Finally, I have the tremendous privilege to work from home. I was fortunate when my children were growing up to be able to choose to stay home.  The times that I worked outside the home was because I wanted to, not because we needed the income.  Now that my children are mostly grown I still work from home.  I am able to help Nakoma with childcare for Phoebe, cook fresh meals, keep my home clean, and spend only the hours I want to working on my eBay business or blog. Many people desire to do this, but are financially not able to do so. 

Now don't get me wrong, I certainly don't want to sound like I am writing a blog post about how I'm privileged in a I'm better than them way. That isn't my point at all! So does that mean I should stop talking about these things?  I don't think so. I think that it's fine to live in this way; to strive to be good with money, thoughtful in purchases, and not living in excess. Not only is it a good lifestyle practice, it's more sustainable for the planet. I think it should be a way of life in which I write to encourage others. But only, while knowing how incredibly privileged I am to be on this path.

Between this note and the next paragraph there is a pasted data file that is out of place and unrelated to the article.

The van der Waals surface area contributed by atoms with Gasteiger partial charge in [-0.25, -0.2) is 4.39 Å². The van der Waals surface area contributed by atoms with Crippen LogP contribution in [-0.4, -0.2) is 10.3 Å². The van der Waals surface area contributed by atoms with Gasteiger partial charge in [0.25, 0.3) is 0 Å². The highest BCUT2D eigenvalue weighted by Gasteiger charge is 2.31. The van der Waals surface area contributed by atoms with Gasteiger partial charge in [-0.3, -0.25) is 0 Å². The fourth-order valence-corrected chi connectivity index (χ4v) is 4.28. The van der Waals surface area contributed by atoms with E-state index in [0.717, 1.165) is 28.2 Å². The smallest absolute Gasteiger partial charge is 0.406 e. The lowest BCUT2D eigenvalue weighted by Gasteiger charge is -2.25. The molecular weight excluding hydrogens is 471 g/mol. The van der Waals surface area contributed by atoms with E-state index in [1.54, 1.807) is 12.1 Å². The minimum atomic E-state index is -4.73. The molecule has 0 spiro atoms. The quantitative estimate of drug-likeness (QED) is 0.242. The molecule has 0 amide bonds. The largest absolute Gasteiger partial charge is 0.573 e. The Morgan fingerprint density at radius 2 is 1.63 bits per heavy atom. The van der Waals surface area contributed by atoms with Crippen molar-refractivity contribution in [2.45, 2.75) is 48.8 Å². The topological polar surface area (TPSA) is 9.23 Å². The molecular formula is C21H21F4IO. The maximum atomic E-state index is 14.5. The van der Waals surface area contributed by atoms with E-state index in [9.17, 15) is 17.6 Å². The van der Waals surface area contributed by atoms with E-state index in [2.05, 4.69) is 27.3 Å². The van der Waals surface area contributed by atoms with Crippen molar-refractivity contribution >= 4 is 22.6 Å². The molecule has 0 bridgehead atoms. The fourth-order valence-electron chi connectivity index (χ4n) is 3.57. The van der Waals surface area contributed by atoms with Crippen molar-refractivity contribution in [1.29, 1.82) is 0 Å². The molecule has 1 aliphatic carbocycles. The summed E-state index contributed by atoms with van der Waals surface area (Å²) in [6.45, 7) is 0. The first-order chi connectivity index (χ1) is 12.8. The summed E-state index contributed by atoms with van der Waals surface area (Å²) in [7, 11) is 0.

Finally, to take it one step further, how can we impact those people in our own cities and towns who do not have the opportunities we do?  How can we balance excess and need? I look forward to diving into this more in depth in the future. Until then, what are your thoughts on this, friends? Like me, do you have incredible privileges that you take for granted?

Wednesday, March 7, 2018

My Quest to Live Simply